Critical Consciousness and Schooling: The Impact of the Community as a Classroom Program on Academic IndicatorsReport as inadecuate


Critical Consciousness and Schooling: The Impact of the Community as a Classroom Program on Academic Indicators


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1

Wisconsin Campus Compact, University of Wisconsin-Extension, Madison, WI 53706, USA

2

Department of Political Science, Texas AandM University, College Station, TX 77843, USA

3

Department of Urban and Regional Planning, University at Buffalo-State University of New York, Buffalo, NY 14260-1660, USA





*

Author to whom correspondence should be addressed.



Academic Editor: Hal A. Lawson

Abstract The present study investigates the extent to which a program guided by the principles of critical pedagogy, which seeks to develop critical consciousness, is associated with the improved academic performance of students attending a low-performance middle-school in Buffalo, New York. The students were enrolled in an in-school academic support program called the Community as Classroom, which used critical project-based learning to show students how to improve neighborhood conditions. The study found that the Community as Classroom program bolstered student engagement as reflected in improved attendance, on-time-arrival at school, and reduced suspensions. Although class grades did not improve, standardized scores, particularly in Math and Science, dramatically improved for these students from the lowest scoring categories. We suspect that given increased student engagement and dramatically improved standardized test scores, teacher bias might be the cause of no improvements in class grades. We conclude that critical pedagogy, which leads to increased critical consciousness, is a tool that can lead to improved academic performance of students. Such a pedagogy, we argue, should be more widely used in public schools, with a particular emphasis on their deployment in Community Schools. View Full-Text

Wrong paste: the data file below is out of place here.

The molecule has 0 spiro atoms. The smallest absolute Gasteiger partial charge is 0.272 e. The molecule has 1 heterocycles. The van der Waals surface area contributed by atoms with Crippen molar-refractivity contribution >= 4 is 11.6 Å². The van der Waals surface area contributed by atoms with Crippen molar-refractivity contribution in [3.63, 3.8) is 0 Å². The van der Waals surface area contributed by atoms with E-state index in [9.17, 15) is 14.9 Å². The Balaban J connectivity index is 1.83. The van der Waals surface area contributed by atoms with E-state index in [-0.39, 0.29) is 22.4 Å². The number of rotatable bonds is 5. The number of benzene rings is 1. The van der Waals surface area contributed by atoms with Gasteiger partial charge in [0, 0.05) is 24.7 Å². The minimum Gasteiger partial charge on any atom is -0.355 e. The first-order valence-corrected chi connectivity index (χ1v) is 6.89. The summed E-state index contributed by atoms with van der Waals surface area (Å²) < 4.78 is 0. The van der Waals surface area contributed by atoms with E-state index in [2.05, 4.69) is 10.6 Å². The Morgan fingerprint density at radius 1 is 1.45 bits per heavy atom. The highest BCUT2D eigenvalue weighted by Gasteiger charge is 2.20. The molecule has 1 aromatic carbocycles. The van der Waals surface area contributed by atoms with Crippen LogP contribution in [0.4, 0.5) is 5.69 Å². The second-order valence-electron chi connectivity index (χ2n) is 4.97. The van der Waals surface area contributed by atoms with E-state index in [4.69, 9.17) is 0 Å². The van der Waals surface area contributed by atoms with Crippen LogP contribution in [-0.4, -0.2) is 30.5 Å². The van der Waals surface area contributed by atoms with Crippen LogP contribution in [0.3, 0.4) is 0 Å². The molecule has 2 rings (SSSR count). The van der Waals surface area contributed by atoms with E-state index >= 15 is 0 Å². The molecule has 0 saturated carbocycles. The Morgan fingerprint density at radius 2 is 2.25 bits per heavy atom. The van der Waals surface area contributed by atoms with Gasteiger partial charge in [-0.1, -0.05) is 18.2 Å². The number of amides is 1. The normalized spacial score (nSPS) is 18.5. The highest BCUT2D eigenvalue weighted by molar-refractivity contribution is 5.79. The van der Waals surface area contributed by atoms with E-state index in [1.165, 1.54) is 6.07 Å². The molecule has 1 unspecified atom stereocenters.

Keywords: community schools; critical consciousness; education; neighborhoods; poverty; black; African American; Paulo Freire; John Dewey; enrichment community schools; critical consciousness; education; neighborhoods; poverty; black; African American; Paulo Freire; John Dewey; enrichment





Author: D. Gavin Luter 1, Austin M. Mitchell 2 and Henry L. Taylor, Jr. 3,*

Source: http://mdpi.com/



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